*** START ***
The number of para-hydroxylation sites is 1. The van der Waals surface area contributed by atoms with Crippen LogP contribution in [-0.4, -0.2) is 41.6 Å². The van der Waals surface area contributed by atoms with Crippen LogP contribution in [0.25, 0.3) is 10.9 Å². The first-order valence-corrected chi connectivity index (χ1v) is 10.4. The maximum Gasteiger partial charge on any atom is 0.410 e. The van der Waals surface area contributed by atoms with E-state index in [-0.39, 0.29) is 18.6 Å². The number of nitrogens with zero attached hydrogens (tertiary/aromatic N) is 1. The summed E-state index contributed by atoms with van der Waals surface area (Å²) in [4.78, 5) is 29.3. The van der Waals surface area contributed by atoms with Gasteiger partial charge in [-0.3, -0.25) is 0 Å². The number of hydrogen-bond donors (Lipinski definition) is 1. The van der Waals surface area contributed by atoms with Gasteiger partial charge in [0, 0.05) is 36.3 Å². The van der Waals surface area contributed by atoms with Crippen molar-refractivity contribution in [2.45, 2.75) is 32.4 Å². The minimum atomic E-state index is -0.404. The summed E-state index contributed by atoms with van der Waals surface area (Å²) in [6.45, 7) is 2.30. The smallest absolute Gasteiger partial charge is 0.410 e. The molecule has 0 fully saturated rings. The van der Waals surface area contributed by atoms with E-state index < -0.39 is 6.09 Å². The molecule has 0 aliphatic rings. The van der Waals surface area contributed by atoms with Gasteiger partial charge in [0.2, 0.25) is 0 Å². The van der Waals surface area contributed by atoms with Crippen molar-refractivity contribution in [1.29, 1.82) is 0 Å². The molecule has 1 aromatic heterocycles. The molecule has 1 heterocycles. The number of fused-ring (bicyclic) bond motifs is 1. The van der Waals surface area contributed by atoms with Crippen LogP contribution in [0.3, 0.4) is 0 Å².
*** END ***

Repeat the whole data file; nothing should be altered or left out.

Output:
The number of para-hydroxylation sites is 1. The van der Waals surface area contributed by atoms with Crippen LogP contribution in [-0.4, -0.2) is 41.6 Å². The van der Waals surface area contributed by atoms with Crippen LogP contribution in [0.25, 0.3) is 10.9 Å². The first-order valence-corrected chi connectivity index (χ1v) is 10.4. The maximum Gasteiger partial charge on any atom is 0.410 e. The van der Waals surface area contributed by atoms with E-state index in [-0.39, 0.29) is 18.6 Å². The number of nitrogens with zero attached hydrogens (tertiary/aromatic N) is 1. The summed E-state index contributed by atoms with van der Waals surface area (Å²) in [4.78, 5) is 29.3. The van der Waals surface area contributed by atoms with Gasteiger partial charge in [-0.3, -0.25) is 0 Å². The number of hydrogen-bond donors (Lipinski definition) is 1. The van der Waals surface area contributed by atoms with Gasteiger partial charge in [0, 0.05) is 36.3 Å². The van der Waals surface area contributed by atoms with Crippen molar-refractivity contribution in [2.45, 2.75) is 32.4 Å². The minimum atomic E-state index is -0.404. The summed E-state index contributed by atoms with van der Waals surface area (Å²) in [6.45, 7) is 2.30. The smallest absolute Gasteiger partial charge is 0.410 e. The molecule has 0 fully saturated rings. The van der Waals surface area contributed by atoms with E-state index < -0.39 is 6.09 Å². The molecule has 0 aliphatic rings. The van der Waals surface area contributed by atoms with Gasteiger partial charge in [0.2, 0.25) is 0 Å². The van der Waals surface area contributed by atoms with Crippen molar-refractivity contribution in [1.29, 1.82) is 0 Å². The molecule has 1 aromatic heterocycles. The molecule has 1 heterocycles. The number of fused-ring (bicyclic) bond motifs is 1. The van der Waals surface area contributed by atoms with Crippen LogP contribution in [0.3, 0.4) is 0 Å².